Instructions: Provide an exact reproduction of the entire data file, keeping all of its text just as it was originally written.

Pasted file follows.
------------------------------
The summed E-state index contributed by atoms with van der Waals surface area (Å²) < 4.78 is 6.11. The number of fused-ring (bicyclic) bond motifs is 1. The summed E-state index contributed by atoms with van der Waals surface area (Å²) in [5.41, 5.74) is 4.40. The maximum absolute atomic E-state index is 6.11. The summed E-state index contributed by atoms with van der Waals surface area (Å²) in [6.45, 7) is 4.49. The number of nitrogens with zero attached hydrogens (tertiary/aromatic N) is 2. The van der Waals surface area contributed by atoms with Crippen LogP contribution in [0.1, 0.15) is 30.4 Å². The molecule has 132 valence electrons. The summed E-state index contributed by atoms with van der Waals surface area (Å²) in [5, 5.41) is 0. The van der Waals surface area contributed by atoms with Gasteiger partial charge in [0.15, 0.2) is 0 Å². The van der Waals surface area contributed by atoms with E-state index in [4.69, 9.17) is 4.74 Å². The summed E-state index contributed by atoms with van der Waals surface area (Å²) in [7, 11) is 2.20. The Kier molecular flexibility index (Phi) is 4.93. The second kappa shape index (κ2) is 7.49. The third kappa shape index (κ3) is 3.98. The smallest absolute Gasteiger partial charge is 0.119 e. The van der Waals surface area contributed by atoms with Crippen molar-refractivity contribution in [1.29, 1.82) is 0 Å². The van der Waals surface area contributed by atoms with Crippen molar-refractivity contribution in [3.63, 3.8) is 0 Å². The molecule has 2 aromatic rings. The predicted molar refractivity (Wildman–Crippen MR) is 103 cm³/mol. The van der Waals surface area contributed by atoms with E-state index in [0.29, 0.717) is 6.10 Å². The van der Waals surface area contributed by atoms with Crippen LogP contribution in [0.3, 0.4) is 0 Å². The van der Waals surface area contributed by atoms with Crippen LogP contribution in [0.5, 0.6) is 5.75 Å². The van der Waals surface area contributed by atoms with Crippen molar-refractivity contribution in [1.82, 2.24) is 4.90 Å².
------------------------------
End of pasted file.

The summed E-state index contributed by atoms with van der Waals surface area (Å²) < 4.78 is 6.11. The number of fused-ring (bicyclic) bond motifs is 1. The summed E-state index contributed by atoms with van der Waals surface area (Å²) in [5.41, 5.74) is 4.40. The maximum absolute atomic E-state index is 6.11. The summed E-state index contributed by atoms with van der Waals surface area (Å²) in [6.45, 7) is 4.49. The number of nitrogens with zero attached hydrogens (tertiary/aromatic N) is 2. The van der Waals surface area contributed by atoms with Crippen LogP contribution in [0.1, 0.15) is 30.4 Å². The molecule has 132 valence electrons. The summed E-state index contributed by atoms with van der Waals surface area (Å²) in [5, 5.41) is 0. The van der Waals surface area contributed by atoms with Gasteiger partial charge in [0.15, 0.2) is 0 Å². The van der Waals surface area contributed by atoms with E-state index in [4.69, 9.17) is 4.74 Å². The summed E-state index contributed by atoms with van der Waals surface area (Å²) in [7, 11) is 2.20. The Kier molecular flexibility index (Phi) is 4.93. The second kappa shape index (κ2) is 7.49. The third kappa shape index (κ3) is 3.98. The smallest absolute Gasteiger partial charge is 0.119 e. The van der Waals surface area contributed by atoms with Crippen molar-refractivity contribution in [1.29, 1.82) is 0 Å². The van der Waals surface area contributed by atoms with Crippen molar-refractivity contribution in [3.63, 3.8) is 0 Å². The molecule has 2 aromatic rings. The predicted molar refractivity (Wildman–Crippen MR) is 103 cm³/mol. The van der Waals surface area contributed by atoms with E-state index in [0.29, 0.717) is 6.10 Å². The van der Waals surface area contributed by atoms with Crippen LogP contribution in [0.3, 0.4) is 0 Å². The van der Waals surface area contributed by atoms with Crippen LogP contribution in [0.5, 0.6) is 5.75 Å². The van der Waals surface area contributed by atoms with Crippen molar-refractivity contribution in [1.82, 2.24) is 4.90 Å².